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If a joke is offensive, is it punishable?

Steve Patterson is host of The Debaters on CBC Radio One, and author of the forthcoming The Book of Letters I Didn't Know Where To Send.

Weighing in on the Quebec Human Rights Tribunal's fine of more than $40,000 against Quebec bilingual comedian Mike Ward for jokes he made about Jérémy Gabriel, a former child singer who has craniofacial deformities brought on by Treacher Collins syndrome, is a tricky matter.

On one hand, comedy is subjective; French comedy is completely separate from English comedy (pun intended) and the jokes in question were in poor taste.

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On the other hand, once comedians start being subjected to human rights tribunals for their jokes, well, it could be the end of enlightening comedy.

Not that the jokes in this case were "enlightening." Despite his challenges, Mr. Gabriel, now 19, managed to perform in the public spotlight for esteemed audience members such as Celine Dion and the Pope. I would see that as an amazing achievement to be celebrated. Mr. Ward chose to go another way, insulting the youth's appearance and wondering why, if the disease is supposed to be terminal, he hadn't died yet (maybe it's funnier in French?). The jokes went viral on You Tube.

So, do I agree with the Gabriel family having a right to defend their son's public reputation? Absolutely. But do I agree with fining a comedian for a tasteless joke? Absolutely not. If I've learned anything in the past two decades of performing standup comedy, it's that all jokes can be deemed "tasteless" by at least some people. Particularly if the target of the joke is a specific group or specific person.

Standup comedy, when properly executed, is the purest form of effective commentary. "It's funny because it's true" is, well, true. Comedy can shine light in dark places and help people talk about things they might otherwise not. Or it can be a needed escape from the real world when the real world gets to be too much to bear (which these days is most of the time). If we let tribunals narrow the scope of what a comedian can and cannot joke about, we run the risk of running out of jokes.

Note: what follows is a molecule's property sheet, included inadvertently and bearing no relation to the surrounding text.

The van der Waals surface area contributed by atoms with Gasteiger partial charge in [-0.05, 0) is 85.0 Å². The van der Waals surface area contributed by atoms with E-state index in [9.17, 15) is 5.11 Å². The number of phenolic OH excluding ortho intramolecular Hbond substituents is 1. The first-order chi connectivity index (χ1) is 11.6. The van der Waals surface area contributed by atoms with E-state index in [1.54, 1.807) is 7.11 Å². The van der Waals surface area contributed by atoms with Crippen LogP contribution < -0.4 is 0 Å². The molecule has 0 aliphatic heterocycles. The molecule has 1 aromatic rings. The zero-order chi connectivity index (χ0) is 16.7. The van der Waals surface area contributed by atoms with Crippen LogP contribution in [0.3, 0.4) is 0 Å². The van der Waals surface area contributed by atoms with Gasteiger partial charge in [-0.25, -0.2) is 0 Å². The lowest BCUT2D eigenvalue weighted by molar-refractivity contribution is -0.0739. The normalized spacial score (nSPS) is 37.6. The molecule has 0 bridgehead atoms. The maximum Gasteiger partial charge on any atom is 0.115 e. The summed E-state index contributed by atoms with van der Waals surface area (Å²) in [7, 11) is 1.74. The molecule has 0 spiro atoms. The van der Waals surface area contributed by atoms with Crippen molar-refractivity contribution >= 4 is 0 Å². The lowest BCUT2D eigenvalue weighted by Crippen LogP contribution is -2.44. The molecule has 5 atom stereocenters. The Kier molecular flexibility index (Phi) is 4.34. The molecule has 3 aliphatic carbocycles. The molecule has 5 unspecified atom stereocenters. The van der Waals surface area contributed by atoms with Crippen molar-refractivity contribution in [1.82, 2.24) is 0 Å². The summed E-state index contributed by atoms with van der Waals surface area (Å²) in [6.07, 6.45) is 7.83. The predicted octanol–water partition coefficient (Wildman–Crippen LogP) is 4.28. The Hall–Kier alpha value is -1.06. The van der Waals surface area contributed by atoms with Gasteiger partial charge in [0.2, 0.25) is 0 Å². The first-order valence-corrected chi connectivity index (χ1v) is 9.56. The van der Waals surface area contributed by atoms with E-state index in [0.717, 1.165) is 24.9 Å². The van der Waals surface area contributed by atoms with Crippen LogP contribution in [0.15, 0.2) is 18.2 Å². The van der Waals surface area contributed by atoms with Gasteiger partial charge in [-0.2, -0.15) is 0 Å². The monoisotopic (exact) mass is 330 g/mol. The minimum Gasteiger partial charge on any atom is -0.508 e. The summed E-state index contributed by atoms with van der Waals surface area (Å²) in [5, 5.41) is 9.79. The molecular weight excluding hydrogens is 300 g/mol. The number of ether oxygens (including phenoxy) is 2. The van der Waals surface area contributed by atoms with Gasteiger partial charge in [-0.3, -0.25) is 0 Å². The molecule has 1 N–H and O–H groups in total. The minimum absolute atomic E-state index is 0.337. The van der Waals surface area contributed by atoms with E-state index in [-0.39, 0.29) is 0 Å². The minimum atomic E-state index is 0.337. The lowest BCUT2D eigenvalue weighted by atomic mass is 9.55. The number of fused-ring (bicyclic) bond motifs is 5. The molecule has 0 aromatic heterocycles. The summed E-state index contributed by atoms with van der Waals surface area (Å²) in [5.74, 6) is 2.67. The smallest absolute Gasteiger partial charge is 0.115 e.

My personal comedy mantra is to make fun of the "haves" not the "have-nots." When there is someone in the public eye whose arrogance, attitude and ineptitude should be taken down a peg or two (or perhaps have the ladder kicked out from underneath them completely) I am all for it. But it should be done with witty wordsmithing, precise skill and, where possible, in a way that makes the target of the joke laugh along.

Mike Ward is a skilled comedian. He is a worthy wordsmith (in both French and English, which is no small feat). But he picked his target poorly in this case and now he is being told to pay the price. It happens that he is one of the few Canadian comedians who can afford the fine and will certainly profit more from this notoriety in the media. And Mr. Gabriel and his family can count a small "win" after being publicly shamed through no fault of their own (those heaving backlash against his family for initiating this complaint are, in my opinion, tiny-brained troglodytes).

So where does this leave Canadian comedians? I would say, keep working hard to make your jokes the best they can be. Choose your targets wisely. And I would have thought this would go without saying, but leave vulnerable people such as, say, children with facial deformities, out of your comedic repertoire. Unless they personally requested you to focus your sights on them. Then, make sure they're laughing louder than anyone else at the joke.

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Now if you'll excuse me, I'm going to get back to writing jokes that will offend Donald Trump and any of his supporters, while hoping that he doesn't sue me.

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